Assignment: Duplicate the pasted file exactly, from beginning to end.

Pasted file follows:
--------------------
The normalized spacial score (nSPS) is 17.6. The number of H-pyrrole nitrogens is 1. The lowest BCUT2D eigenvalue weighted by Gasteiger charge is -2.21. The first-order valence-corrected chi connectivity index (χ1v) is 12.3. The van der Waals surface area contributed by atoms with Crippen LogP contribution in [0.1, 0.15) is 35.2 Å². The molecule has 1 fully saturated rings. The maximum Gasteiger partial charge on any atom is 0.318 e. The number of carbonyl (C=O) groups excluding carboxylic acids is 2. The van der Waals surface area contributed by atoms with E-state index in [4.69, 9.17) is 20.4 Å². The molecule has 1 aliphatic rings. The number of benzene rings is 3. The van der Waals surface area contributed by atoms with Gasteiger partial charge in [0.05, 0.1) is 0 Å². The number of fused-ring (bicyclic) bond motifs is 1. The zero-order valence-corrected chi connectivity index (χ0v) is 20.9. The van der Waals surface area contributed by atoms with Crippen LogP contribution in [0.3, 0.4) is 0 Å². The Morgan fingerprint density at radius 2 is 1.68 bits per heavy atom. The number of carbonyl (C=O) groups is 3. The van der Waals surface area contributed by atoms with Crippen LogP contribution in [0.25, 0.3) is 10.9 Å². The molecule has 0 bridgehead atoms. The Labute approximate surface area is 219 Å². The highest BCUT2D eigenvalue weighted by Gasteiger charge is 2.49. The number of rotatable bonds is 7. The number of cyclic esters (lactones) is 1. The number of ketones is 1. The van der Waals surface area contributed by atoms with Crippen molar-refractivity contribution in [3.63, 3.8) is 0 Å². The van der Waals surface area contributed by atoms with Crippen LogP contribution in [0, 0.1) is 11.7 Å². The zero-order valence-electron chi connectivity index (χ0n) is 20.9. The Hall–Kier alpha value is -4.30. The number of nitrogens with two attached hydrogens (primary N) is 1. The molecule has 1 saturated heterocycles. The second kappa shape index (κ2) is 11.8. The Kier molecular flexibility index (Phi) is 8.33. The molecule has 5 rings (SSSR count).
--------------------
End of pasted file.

The normalized spacial score (nSPS) is 17.6. The number of H-pyrrole nitrogens is 1. The lowest BCUT2D eigenvalue weighted by Gasteiger charge is -2.21. The first-order valence-corrected chi connectivity index (χ1v) is 12.3. The van der Waals surface area contributed by atoms with Crippen LogP contribution in [0.1, 0.15) is 35.2 Å². The molecule has 1 fully saturated rings. The maximum Gasteiger partial charge on any atom is 0.318 e. The number of carbonyl (C=O) groups excluding carboxylic acids is 2. The van der Waals surface area contributed by atoms with E-state index in [4.69, 9.17) is 20.4 Å². The molecule has 1 aliphatic rings. The number of benzene rings is 3. The van der Waals surface area contributed by atoms with Gasteiger partial charge in [0.05, 0.1) is 0 Å². The number of fused-ring (bicyclic) bond motifs is 1. The zero-order valence-corrected chi connectivity index (χ0v) is 20.9. The van der Waals surface area contributed by atoms with Crippen LogP contribution in [0.3, 0.4) is 0 Å². The Morgan fingerprint density at radius 2 is 1.68 bits per heavy atom. The number of carbonyl (C=O) groups is 3. The van der Waals surface area contributed by atoms with Crippen LogP contribution in [0.25, 0.3) is 10.9 Å². The molecule has 0 bridgehead atoms. The Labute approximate surface area is 219 Å². The highest BCUT2D eigenvalue weighted by Gasteiger charge is 2.49. The number of rotatable bonds is 7. The number of cyclic esters (lactones) is 1. The number of ketones is 1. The van der Waals surface area contributed by atoms with Crippen molar-refractivity contribution in [3.63, 3.8) is 0 Å². The van der Waals surface area contributed by atoms with Crippen LogP contribution in [0, 0.1) is 11.7 Å². The zero-order valence-electron chi connectivity index (χ0n) is 20.9. The Hall–Kier alpha value is -4.30. The number of nitrogens with two attached hydrogens (primary N) is 1. The molecule has 1 saturated heterocycles. The second kappa shape index (κ2) is 11.8. The Kier molecular flexibility index (Phi) is 8.33. The molecule has 5 rings (SSSR count).